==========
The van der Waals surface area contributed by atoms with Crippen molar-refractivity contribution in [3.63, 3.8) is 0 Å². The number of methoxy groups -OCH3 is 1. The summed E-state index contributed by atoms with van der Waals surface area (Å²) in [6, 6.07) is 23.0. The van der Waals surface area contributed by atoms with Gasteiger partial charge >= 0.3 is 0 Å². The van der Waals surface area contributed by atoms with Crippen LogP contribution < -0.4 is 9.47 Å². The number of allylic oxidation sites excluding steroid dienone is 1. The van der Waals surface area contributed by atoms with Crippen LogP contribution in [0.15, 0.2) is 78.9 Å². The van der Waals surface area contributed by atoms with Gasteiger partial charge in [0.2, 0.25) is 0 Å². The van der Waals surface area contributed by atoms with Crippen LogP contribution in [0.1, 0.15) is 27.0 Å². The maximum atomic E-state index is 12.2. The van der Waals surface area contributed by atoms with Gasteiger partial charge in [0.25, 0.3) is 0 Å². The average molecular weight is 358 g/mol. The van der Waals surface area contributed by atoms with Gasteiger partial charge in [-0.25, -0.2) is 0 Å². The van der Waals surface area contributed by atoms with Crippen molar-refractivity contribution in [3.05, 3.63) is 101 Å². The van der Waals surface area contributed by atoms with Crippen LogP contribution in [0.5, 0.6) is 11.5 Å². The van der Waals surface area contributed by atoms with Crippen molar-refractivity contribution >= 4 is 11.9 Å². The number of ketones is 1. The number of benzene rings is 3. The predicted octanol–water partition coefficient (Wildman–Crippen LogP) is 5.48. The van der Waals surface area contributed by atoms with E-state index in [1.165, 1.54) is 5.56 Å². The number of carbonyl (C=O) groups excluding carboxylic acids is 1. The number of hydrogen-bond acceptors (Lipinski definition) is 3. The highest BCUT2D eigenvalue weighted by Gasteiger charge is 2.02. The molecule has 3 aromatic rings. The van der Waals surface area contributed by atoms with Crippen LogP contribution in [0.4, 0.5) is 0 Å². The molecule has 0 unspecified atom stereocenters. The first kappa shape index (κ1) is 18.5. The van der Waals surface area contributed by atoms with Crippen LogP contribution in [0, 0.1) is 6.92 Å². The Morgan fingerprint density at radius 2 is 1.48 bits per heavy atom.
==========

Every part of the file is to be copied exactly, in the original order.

The van der Waals surface area contributed by atoms with Crippen molar-refractivity contribution in [3.63, 3.8) is 0 Å². The number of methoxy groups -OCH3 is 1. The summed E-state index contributed by atoms with van der Waals surface area (Å²) in [6, 6.07) is 23.0. The van der Waals surface area contributed by atoms with Gasteiger partial charge >= 0.3 is 0 Å². The van der Waals surface area contributed by atoms with Crippen LogP contribution < -0.4 is 9.47 Å². The number of allylic oxidation sites excluding steroid dienone is 1. The van der Waals surface area contributed by atoms with Crippen LogP contribution in [0.15, 0.2) is 78.9 Å². The van der Waals surface area contributed by atoms with Gasteiger partial charge in [0.2, 0.25) is 0 Å². The van der Waals surface area contributed by atoms with Crippen LogP contribution in [0.1, 0.15) is 27.0 Å². The maximum atomic E-state index is 12.2. The van der Waals surface area contributed by atoms with Gasteiger partial charge in [0.25, 0.3) is 0 Å². The average molecular weight is 358 g/mol. The van der Waals surface area contributed by atoms with Gasteiger partial charge in [-0.25, -0.2) is 0 Å². The van der Waals surface area contributed by atoms with Crippen molar-refractivity contribution in [3.05, 3.63) is 101 Å². The van der Waals surface area contributed by atoms with Crippen LogP contribution in [0.5, 0.6) is 11.5 Å². The van der Waals surface area contributed by atoms with Crippen molar-refractivity contribution >= 4 is 11.9 Å². The number of ketones is 1. The number of benzene rings is 3. The predicted octanol–water partition coefficient (Wildman–Crippen LogP) is 5.48. The van der Waals surface area contributed by atoms with E-state index in [1.165, 1.54) is 5.56 Å². The number of carbonyl (C=O) groups excluding carboxylic acids is 1. The number of hydrogen-bond acceptors (Lipinski definition) is 3. The highest BCUT2D eigenvalue weighted by Gasteiger charge is 2.02. The molecule has 3 aromatic rings. The van der Waals surface area contributed by atoms with Crippen LogP contribution in [0.4, 0.5) is 0 Å². The molecule has 0 unspecified atom stereocenters. The first kappa shape index (κ1) is 18.5. The van der Waals surface area contributed by atoms with Crippen LogP contribution in [0, 0.1) is 6.92 Å². The Morgan fingerprint density at radius 2 is 1.48 bits per heavy atom.